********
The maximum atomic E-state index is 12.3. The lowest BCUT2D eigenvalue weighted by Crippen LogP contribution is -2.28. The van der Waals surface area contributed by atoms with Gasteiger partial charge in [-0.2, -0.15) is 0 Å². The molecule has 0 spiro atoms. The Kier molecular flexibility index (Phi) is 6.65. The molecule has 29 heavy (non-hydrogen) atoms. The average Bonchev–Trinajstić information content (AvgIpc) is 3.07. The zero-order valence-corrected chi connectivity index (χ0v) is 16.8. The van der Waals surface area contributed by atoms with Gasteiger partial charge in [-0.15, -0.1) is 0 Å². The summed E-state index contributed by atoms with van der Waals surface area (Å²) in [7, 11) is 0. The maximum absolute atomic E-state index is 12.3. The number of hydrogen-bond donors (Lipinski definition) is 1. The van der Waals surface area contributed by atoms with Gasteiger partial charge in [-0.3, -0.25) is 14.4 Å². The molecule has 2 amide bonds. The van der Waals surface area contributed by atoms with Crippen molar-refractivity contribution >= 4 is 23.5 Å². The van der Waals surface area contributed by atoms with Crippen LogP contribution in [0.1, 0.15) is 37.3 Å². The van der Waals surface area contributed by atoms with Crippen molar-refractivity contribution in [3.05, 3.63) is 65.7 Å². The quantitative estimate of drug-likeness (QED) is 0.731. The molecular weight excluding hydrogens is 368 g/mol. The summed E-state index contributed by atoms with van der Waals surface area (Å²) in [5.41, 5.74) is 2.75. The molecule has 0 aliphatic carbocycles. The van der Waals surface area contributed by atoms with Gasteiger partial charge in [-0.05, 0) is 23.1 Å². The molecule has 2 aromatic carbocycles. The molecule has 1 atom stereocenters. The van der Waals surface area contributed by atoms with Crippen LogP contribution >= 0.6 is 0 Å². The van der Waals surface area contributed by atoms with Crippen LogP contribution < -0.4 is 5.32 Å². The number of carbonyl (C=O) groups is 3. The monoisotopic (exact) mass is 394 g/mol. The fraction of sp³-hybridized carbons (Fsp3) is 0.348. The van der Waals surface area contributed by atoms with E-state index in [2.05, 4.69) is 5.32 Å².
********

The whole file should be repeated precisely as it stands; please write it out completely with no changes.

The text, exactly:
The maximum atomic E-state index is 12.3. The lowest BCUT2D eigenvalue weighted by Crippen LogP contribution is -2.28. The van der Waals surface area contributed by atoms with Gasteiger partial charge in [-0.2, -0.15) is 0 Å². The molecule has 0 spiro atoms. The Kier molecular flexibility index (Phi) is 6.65. The molecule has 29 heavy (non-hydrogen) atoms. The average Bonchev–Trinajstić information content (AvgIpc) is 3.07. The zero-order valence-corrected chi connectivity index (χ0v) is 16.8. The van der Waals surface area contributed by atoms with Gasteiger partial charge in [-0.15, -0.1) is 0 Å². The summed E-state index contributed by atoms with van der Waals surface area (Å²) in [7, 11) is 0. The maximum absolute atomic E-state index is 12.3. The number of hydrogen-bond donors (Lipinski definition) is 1. The van der Waals surface area contributed by atoms with Gasteiger partial charge in [-0.3, -0.25) is 14.4 Å². The molecule has 2 amide bonds. The van der Waals surface area contributed by atoms with Crippen molar-refractivity contribution >= 4 is 23.5 Å². The van der Waals surface area contributed by atoms with Crippen LogP contribution in [0.1, 0.15) is 37.3 Å². The van der Waals surface area contributed by atoms with Crippen molar-refractivity contribution in [3.05, 3.63) is 65.7 Å². The quantitative estimate of drug-likeness (QED) is 0.731. The molecular weight excluding hydrogens is 368 g/mol. The summed E-state index contributed by atoms with van der Waals surface area (Å²) in [5.41, 5.74) is 2.75. The molecule has 0 aliphatic carbocycles. The van der Waals surface area contributed by atoms with Gasteiger partial charge in [-0.05, 0) is 23.1 Å². The molecule has 2 aromatic carbocycles. The molecule has 1 atom stereocenters. The van der Waals surface area contributed by atoms with Crippen LogP contribution >= 0.6 is 0 Å². The van der Waals surface area contributed by atoms with Crippen LogP contribution < -0.4 is 5.32 Å². The number of carbonyl (C=O) groups is 3. The monoisotopic (exact) mass is 394 g/mol. The fraction of sp³-hybridized carbons (Fsp3) is 0.348. The van der Waals surface area contributed by atoms with E-state index in [2.05, 4.69) is 5.32 Å².